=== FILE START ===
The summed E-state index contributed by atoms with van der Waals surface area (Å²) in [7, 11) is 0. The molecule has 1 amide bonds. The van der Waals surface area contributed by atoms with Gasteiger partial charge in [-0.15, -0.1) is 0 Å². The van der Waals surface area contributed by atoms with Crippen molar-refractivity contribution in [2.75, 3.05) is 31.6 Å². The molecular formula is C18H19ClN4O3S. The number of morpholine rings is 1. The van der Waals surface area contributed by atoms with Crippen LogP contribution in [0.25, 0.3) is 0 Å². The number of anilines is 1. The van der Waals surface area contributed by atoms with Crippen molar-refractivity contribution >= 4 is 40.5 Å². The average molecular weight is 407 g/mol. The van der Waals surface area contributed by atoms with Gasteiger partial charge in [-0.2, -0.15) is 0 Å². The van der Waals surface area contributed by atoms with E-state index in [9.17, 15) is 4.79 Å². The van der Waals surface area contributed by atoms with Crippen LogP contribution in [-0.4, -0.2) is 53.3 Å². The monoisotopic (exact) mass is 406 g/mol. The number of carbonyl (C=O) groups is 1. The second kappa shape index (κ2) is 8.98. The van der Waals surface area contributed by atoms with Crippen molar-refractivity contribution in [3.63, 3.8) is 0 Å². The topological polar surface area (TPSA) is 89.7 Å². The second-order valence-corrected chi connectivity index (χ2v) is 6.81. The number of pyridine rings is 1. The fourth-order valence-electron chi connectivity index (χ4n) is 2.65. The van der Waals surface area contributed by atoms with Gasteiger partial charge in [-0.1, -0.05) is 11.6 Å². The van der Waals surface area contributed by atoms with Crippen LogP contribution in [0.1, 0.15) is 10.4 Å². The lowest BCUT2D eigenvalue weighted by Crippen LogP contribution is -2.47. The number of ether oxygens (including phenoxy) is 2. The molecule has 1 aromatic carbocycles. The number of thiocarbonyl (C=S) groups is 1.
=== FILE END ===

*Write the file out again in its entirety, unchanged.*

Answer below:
The summed E-state index contributed by atoms with van der Waals surface area (Å²) in [7, 11) is 0. The molecule has 1 amide bonds. The van der Waals surface area contributed by atoms with Gasteiger partial charge in [-0.15, -0.1) is 0 Å². The van der Waals surface area contributed by atoms with Crippen molar-refractivity contribution in [2.75, 3.05) is 31.6 Å². The molecular formula is C18H19ClN4O3S. The number of morpholine rings is 1. The van der Waals surface area contributed by atoms with Crippen LogP contribution in [0.25, 0.3) is 0 Å². The number of anilines is 1. The van der Waals surface area contributed by atoms with Crippen molar-refractivity contribution >= 4 is 40.5 Å². The average molecular weight is 407 g/mol. The van der Waals surface area contributed by atoms with Gasteiger partial charge in [-0.2, -0.15) is 0 Å². The van der Waals surface area contributed by atoms with E-state index in [9.17, 15) is 4.79 Å². The van der Waals surface area contributed by atoms with Crippen LogP contribution in [-0.4, -0.2) is 53.3 Å². The monoisotopic (exact) mass is 406 g/mol. The number of carbonyl (C=O) groups is 1. The second kappa shape index (κ2) is 8.98. The van der Waals surface area contributed by atoms with Crippen molar-refractivity contribution in [3.63, 3.8) is 0 Å². The topological polar surface area (TPSA) is 89.7 Å². The second-order valence-corrected chi connectivity index (χ2v) is 6.81. The number of pyridine rings is 1. The fourth-order valence-electron chi connectivity index (χ4n) is 2.65. The van der Waals surface area contributed by atoms with Gasteiger partial charge in [-0.1, -0.05) is 11.6 Å². The van der Waals surface area contributed by atoms with Crippen LogP contribution in [0.1, 0.15) is 10.4 Å². The lowest BCUT2D eigenvalue weighted by Crippen LogP contribution is -2.47. The number of ether oxygens (including phenoxy) is 2. The molecule has 1 aromatic carbocycles. The number of thiocarbonyl (C=S) groups is 1.